These teachers, as we'll learn later in the letter, encouraged Gentile Christ-followers to be circumcised in order to be fully included in the fellowship. Paul, to the contrary, argues that faith is the criteria for inclusion in the community.
In commentaries, sermons, and in a lot of Christian preaching through the ages, Paul's opponents have been labeled "Judaizers." Or, it has been argued that Paul's opponents wanted to "convert" Christians to Judaism or were calling Christ-believers back to Judaism. My position is a little different. Agreeing with one school of thought on this question, I think that Christianity and Judaism were still negotiating what the coming of Jesus meant for Jewish and Gentile relations, and, therefore, a lot of the boundary lines were being redrawn and renegotiated.
What did it mean for Christ to fulfill the Scriptures? They had to figure that out. In the end, Paul, and other Christians, argued that the coming of Jesus had fulfilled the Law and that certain observances, going forward, were no longer necessary.
On Sunday, we covered what Paul says (observation), and what it meant for the Galatians and for us (interpretation).
Then, I offered a few applications:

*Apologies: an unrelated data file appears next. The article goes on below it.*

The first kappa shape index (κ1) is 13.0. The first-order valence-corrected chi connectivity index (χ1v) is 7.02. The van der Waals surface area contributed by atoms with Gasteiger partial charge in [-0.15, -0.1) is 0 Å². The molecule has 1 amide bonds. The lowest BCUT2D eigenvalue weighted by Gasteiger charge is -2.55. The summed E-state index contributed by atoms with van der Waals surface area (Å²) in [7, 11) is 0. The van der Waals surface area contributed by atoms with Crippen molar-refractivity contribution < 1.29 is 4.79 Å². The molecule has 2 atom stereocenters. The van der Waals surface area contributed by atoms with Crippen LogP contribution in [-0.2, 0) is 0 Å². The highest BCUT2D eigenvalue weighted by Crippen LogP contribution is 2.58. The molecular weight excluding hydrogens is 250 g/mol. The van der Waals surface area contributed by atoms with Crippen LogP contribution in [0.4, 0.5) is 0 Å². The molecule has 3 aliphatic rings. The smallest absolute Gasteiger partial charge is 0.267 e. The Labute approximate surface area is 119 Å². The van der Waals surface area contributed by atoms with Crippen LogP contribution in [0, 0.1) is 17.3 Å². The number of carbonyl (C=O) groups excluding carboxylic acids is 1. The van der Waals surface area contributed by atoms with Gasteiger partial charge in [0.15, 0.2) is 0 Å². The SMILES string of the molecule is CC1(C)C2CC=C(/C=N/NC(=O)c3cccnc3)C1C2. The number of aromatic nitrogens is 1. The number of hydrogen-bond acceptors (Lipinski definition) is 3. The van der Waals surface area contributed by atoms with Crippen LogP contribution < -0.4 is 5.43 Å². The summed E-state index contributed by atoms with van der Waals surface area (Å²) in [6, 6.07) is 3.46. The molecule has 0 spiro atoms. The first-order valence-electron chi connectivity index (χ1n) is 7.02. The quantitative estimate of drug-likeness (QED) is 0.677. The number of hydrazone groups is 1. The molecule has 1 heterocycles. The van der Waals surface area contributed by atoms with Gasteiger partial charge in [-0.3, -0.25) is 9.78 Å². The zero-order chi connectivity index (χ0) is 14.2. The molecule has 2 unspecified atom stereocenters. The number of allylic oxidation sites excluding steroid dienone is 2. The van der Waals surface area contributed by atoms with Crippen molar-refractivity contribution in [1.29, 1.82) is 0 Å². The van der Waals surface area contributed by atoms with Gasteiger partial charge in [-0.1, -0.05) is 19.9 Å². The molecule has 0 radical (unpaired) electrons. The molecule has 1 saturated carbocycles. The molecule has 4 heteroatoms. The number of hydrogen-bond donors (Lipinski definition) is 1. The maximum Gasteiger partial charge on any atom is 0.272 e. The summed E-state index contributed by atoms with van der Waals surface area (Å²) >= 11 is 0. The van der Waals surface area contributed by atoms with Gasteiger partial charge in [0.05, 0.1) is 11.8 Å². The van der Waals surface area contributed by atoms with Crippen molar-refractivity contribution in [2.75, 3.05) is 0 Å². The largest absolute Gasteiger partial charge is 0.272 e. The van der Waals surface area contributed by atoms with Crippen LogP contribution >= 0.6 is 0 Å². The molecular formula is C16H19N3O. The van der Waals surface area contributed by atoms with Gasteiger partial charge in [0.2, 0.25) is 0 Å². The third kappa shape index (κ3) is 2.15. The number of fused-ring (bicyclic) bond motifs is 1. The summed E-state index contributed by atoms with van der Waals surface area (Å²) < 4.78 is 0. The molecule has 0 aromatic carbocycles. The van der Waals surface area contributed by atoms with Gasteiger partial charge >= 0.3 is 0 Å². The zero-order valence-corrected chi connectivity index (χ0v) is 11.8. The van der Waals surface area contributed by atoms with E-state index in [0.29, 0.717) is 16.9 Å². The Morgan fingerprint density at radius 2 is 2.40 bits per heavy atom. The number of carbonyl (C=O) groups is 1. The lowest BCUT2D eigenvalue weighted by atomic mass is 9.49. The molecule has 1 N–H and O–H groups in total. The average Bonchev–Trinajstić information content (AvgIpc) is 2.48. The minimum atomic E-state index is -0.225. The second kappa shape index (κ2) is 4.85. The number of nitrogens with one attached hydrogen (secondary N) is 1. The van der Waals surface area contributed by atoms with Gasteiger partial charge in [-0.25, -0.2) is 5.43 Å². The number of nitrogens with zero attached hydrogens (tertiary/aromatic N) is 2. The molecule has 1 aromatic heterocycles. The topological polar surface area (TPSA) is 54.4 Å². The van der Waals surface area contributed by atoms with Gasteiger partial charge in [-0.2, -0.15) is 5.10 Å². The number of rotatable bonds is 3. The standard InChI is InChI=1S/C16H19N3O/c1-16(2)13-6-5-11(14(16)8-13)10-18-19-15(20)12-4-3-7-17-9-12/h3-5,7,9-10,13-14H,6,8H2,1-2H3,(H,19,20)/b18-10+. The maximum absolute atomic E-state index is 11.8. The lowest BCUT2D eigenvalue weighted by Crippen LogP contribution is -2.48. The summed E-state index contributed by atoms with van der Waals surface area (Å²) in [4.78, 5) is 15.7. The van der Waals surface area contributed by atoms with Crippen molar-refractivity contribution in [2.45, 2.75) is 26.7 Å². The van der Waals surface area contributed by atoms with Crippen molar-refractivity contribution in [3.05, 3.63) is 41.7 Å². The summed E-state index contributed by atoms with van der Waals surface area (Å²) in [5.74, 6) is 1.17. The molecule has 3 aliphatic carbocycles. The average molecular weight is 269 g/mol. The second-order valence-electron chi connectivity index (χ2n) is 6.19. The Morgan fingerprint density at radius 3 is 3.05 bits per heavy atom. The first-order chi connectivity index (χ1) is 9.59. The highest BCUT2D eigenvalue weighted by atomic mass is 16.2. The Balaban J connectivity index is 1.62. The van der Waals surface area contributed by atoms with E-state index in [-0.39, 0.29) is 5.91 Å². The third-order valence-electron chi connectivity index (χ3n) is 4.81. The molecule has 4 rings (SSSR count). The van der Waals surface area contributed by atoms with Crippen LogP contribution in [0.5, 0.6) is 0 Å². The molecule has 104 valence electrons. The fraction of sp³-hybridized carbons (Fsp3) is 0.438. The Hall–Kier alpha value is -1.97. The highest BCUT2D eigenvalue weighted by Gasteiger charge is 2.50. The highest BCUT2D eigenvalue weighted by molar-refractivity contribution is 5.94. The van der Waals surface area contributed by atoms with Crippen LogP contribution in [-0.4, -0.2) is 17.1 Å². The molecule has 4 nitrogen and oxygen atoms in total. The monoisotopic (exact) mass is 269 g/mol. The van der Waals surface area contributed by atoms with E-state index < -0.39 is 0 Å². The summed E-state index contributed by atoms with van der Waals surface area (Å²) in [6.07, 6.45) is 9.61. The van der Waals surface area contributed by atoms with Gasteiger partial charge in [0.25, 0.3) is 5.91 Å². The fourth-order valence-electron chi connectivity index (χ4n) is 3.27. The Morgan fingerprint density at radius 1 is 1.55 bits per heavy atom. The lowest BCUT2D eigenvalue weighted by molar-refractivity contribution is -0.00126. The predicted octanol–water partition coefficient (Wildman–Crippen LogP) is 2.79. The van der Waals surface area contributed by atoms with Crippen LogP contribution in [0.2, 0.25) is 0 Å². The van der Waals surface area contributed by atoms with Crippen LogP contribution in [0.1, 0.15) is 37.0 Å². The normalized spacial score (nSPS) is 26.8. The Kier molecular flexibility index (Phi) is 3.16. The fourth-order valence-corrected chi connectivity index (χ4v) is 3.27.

Paul asserted that his authority stemmed from his relationship to Christ. While you may not be an apostle, per se, you are in Christ, like Paul. Therefore, you have authority that is like Paul's, for the very same Jesus now dwells in you, if your faith is in Christ.
Paul argued that there is a Christian message: a "gospel." "Gospel" means "good news." News is not advice. Christianity at its foundation isn't a moral program or a prescribed way of living. It is first and foremost the announcement of an event: the birth, life, death, and resurrection of Jesus, and what God has accomplished in that person/event. Possessing clarity on the core "gospel" message of the Christian tradition is key for Christians if they want to share it faithfully. It is also key because we live from it. What we “do” stems from what God has “done.” Salvation is received, not achieved. This good news changes us and empowers us to live as Jesus' disciples.
Paul has a testimony. You do, too. Think about how you encountered Jesus, and how it changed you.
Lastly, Paul writes that he does not live to please people, but God. Pursue God and God's will first.
On Sunday we’ll take a look at the next chapter, where Paul explains that God justifies us through Christ and that we receive a new status before God on the basis of faith.
Still reading Ron Chernow’s Washington and Don Quixote by Miguel de Cervantes.
Sights and Sounds
While composing this newsletter I listened to Yo-Yo Ma, Leonidas Kavakos, and Emanuel Ax’s new album, Beethoven for Three: Symphonies Nos. 2 and 5.
I shared a link to my March 2022 playlist.
On the blog: George Truett on doing well, some incredible guitar playing, a Lenten devotional written by members of the Truett community, Oswald Chambers on working out your faith, and Cal Newport on managing time.
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P.S. - My favorite photo from my walk on the ranch.